We afford substantial deference to an agency's interpretation of a statute that it is charged with administering. City Council of Agawam v. Energy Facilities Siting Bd., 437 Mass. 821 , 828 (2002). While G. L. c. 164, § 1, does not further define the term "geographic area" as it is used in the definition of a "service territory" (a "geographic area in which a distribution company" operates), it does express a clear legislative policy favoring municipally defined service territories. The department's interpretation of the term "service territory" to encompass the entire municipality in which a distribution company operates, and not just the physical area reached by the lines then existent in that municipality, is consistent with that policy. City Council of Agawam v. Energy Facilities Siting Bd.,
supra. [Note 9] We see no reason to set it aside. [Note 10] Nor do we see any reason to upset its conclusion that once an anomaly (such as a straddling customer) is eliminated, the affected property ought to be served by the distribution company within whose service
territory it resides in the absence of significant disruption or other extraordinary circumstances. The facts here present no such circumstances. The only facilities previously served by Wellesley Municipal were street lamps, and they were removed before Olin bought the land.
Olin next claims that, even if G. L. c. 164, § 1B (a), places it in Edison's service territory, the department retains the discretion to reassign it based on policy considerations, and that in this case the department abused its discretion by refusing to make findings or consider Olin's policy arguments -- such as cost and service reliability -- for remaining in Wellesley Municipal's service territory.
In proceedings undertaken soon after the enactment of the Restructuring Act, the department had ruled that it could deviate from municipal boundaries in assigning customers to electric utilities "if facts and fairness so warrant." Massachusetts Elec. Co., D.T.E. 98-122, at 7 (2002). In its October 24 order, the department noted that, while "prior precedent may remain instructive," G. L. c. 164, § 1B (a), substantially narrowed the department's authority to consider such factors because of the mandate, now statutory, to conform service territories to municipal boundaries wherever possible. As a consequence, it gave only cursory attention to Olin's "facts and fairness" policy arguments, finding that none of them warranted a "Department-authorized departure from [Edison's] defined service territory."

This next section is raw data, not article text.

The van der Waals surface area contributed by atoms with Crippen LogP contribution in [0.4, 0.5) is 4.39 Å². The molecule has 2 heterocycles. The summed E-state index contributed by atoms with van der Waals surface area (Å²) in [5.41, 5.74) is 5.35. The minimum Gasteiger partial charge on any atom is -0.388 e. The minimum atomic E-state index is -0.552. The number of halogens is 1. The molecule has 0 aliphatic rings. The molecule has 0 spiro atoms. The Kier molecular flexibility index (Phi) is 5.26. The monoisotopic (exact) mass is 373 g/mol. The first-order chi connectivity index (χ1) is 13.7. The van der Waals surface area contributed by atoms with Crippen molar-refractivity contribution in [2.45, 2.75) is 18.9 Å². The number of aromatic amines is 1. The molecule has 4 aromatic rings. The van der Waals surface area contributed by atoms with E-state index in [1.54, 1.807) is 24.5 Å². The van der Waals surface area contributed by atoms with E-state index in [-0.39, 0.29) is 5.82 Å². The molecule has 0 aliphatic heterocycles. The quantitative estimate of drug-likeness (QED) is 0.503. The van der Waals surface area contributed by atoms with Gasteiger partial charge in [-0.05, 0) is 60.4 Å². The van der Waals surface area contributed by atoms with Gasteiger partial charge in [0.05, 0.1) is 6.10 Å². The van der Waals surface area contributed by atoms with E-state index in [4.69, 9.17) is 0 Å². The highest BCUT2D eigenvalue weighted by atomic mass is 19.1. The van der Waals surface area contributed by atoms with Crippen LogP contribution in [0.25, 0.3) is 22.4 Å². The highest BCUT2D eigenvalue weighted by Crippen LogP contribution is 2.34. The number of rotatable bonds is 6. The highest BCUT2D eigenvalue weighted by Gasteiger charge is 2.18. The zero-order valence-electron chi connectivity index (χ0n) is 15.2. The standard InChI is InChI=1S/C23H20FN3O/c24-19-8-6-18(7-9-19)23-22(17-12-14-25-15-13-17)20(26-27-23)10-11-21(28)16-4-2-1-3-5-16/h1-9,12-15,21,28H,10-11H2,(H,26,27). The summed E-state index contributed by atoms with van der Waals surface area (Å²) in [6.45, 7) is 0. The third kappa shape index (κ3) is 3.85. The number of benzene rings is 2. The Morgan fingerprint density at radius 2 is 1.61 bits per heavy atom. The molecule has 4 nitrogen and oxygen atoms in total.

The fact that service territories are to be defined with reference to municipal boundaries does not mean that the Restructuring Act forecloses any deviation from those boundaries. Indeed, the fact that § 1B (a) directs that municipal boundaries be followed only "to the extent possible" stands, at least in part, as legislative recognition that uniquely situated customers or areas may require individualized accommodation. We see no legislative intention, for example, to overrule the department's practice of permitting a straddling customer more flexibility in selecting the provider from which it is to receive electric service, or that an area such as Cartwright Road, see note 8, supra, must be served by the provider for the service territory in which it is located regardless of the harm to the environment or the extraordinary expense that would be incurred. Consequently, we
conclude that the department retains discretion to recognize individual exceptions to the municipal boundary rule under G. L. c. 164, § 1B. While we need not define the precise contours of that discretion in this case, the department's conclusion that such discretion does not extend to customers such as Olin, who seek principally to get a better deal on their electric rate from a provider across the border, is a reasonable one. The pressure on the department from customers anxious to get relief on that basis would threaten to recreate the very "patchwork quilt" of electric service providers that G. L. c. 164, § 1B, was intended to prevent.
While the department must give some consideration to an applicant's reasons for its service request, a finding that the reasons are not of the type or the gravity that would warrant the exercise of such discretion was an adequate response in this case. The department's rejection of Olin's request on that basis did not constitute an abuse of discretion.
The order of the department is affirmed.
[Note 1] Wellesley Municipal Light Plant (Wellesley Municipal) was allowed to intervene as a plaintiff.